University Students develop device to guide the Visually Impaired

Kabale, Uganda

Recently at the 10th exhibition by National Council for Higher Education, a lot was displayed and I guess Uganda is not too far from its 2040 dream. With all these innovations science proves to be more real every now and then and I believe one day we shall download food because if you can imagine it, you can one day hold it in your arms.

Today, the Bee brings you one of the most outstanding innovations that was exhibited over the weekend at UMA show grounds, the Visually Impaired Guide (VIG), a project by three students from Kabale University. The big brains behind this tremendous innovation are, Mr. Bwengye Duncan, Mr. Nkwastibwe Wilber and Mr. Kiiza Daniel all second-year students of electrical engineering at the University.

About the VIG innovation

The device is a head gear in form of a helmet just like those worn by engineers.  It is built in a way that enables blind people to navigate safely around obstacles in any environment at any time of the day even in darkness.

How it works

Bwengye told this reporter that the blind people during movement can hardly tell whether there is an obstacle ahead of them. “You see them pointing sticks to detect anything around. So this machine is made in a way that it has sensors both in front and behind to detect obstacles a meter away. The moment something comes ahead of them, it beeps to enable them know presence of an obstacle so they can change direction,” he explained, adding that there is also a sensor for objects above so they can avoid being hit which many blind people have fallen victim.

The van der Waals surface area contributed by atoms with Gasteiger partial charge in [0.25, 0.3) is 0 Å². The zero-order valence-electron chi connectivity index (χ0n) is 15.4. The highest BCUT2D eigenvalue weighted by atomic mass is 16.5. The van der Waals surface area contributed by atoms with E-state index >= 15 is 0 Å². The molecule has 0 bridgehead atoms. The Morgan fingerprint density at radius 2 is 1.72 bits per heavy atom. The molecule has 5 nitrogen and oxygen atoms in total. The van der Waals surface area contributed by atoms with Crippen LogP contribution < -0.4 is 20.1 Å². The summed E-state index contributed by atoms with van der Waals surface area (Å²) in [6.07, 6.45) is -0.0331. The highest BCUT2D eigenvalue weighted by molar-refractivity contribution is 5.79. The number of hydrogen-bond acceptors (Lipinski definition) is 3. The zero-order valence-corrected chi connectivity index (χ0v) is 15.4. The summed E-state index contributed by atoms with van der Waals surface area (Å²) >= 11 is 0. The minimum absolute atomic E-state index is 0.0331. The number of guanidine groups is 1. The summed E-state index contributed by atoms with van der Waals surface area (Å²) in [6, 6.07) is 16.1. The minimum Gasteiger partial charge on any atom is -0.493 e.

How it’s used at night

Currently, the only internationally recognized symbol for the blind is a white cane, however, this cannot be seen at night unless one is cautious and very close. Bwengye says that since the blind do not move only during day, there was need to create something that can favour their movement in the dark hence this innovation. “It has got a lighting system for improved safety especially in the dark. The blind people using our VIG can be spotted out of the rest at night. This is very important for motorists on busy roads as they can easily identify the blind person even in the dark to avoid accidents,” he reveals.


“The trouble underwent by blind students posed a big challenge that we sought to overcome. We onetime visited Hornby Girls High school which had both normal and visually impaired students. The care taker of the blind introduced us to one Gad Leuben in his S.4 who narrated to us his ordeal as a blind student. He told us that he uses a white stick for navigation but usually faces challenges with obstacles above the trunk which poses a big threat to his life. ‘I usually knock my head on obstacles as I try to find my way around school,’ said the young boy. We therefore thought about making a device that can solve this problem and that’s how we came up with VIG,” Bwengye narrated.

The second-year students say that they have sold out the idea to different people in their local area. They also plan to lobby government, national and other international bodies to adopt this in order to improve the status of the blind.

“We hope and pray that society can embrace this and support us so that the blind can live a better a life and be free from stigma,” Bwengye concluded.